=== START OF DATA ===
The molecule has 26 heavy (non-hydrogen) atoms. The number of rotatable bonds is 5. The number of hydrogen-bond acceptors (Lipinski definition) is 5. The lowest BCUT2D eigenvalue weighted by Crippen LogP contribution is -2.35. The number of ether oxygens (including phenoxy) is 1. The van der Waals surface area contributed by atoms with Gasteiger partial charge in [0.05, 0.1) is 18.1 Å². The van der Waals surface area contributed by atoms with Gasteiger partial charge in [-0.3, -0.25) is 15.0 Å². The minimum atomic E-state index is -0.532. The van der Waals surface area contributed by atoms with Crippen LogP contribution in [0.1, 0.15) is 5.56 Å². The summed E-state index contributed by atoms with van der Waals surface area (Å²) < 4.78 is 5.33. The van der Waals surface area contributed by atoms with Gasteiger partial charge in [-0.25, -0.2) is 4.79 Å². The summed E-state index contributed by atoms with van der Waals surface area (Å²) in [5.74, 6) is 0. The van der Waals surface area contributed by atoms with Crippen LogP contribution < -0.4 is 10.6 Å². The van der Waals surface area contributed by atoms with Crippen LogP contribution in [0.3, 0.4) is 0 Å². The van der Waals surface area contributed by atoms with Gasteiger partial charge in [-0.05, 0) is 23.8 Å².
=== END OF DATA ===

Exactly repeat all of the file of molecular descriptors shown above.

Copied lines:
The molecule has 26 heavy (non-hydrogen) atoms. The number of rotatable bonds is 5. The number of hydrogen-bond acceptors (Lipinski definition) is 5. The lowest BCUT2D eigenvalue weighted by Crippen LogP contribution is -2.35. The number of ether oxygens (including phenoxy) is 1. The van der Waals surface area contributed by atoms with Gasteiger partial charge in [0.05, 0.1) is 18.1 Å². The van der Waals surface area contributed by atoms with Gasteiger partial charge in [-0.3, -0.25) is 15.0 Å². The minimum atomic E-state index is -0.532. The van der Waals surface area contributed by atoms with Crippen LogP contribution in [0.1, 0.15) is 5.56 Å². The summed E-state index contributed by atoms with van der Waals surface area (Å²) < 4.78 is 5.33. The van der Waals surface area contributed by atoms with Gasteiger partial charge in [-0.25, -0.2) is 4.79 Å². The summed E-state index contributed by atoms with van der Waals surface area (Å²) in [5.74, 6) is 0. The van der Waals surface area contributed by atoms with Crippen LogP contribution < -0.4 is 10.6 Å². The van der Waals surface area contributed by atoms with Crippen LogP contribution in [0.3, 0.4) is 0 Å². The van der Waals surface area contributed by atoms with Gasteiger partial charge in [-0.05, 0) is 23.8 Å².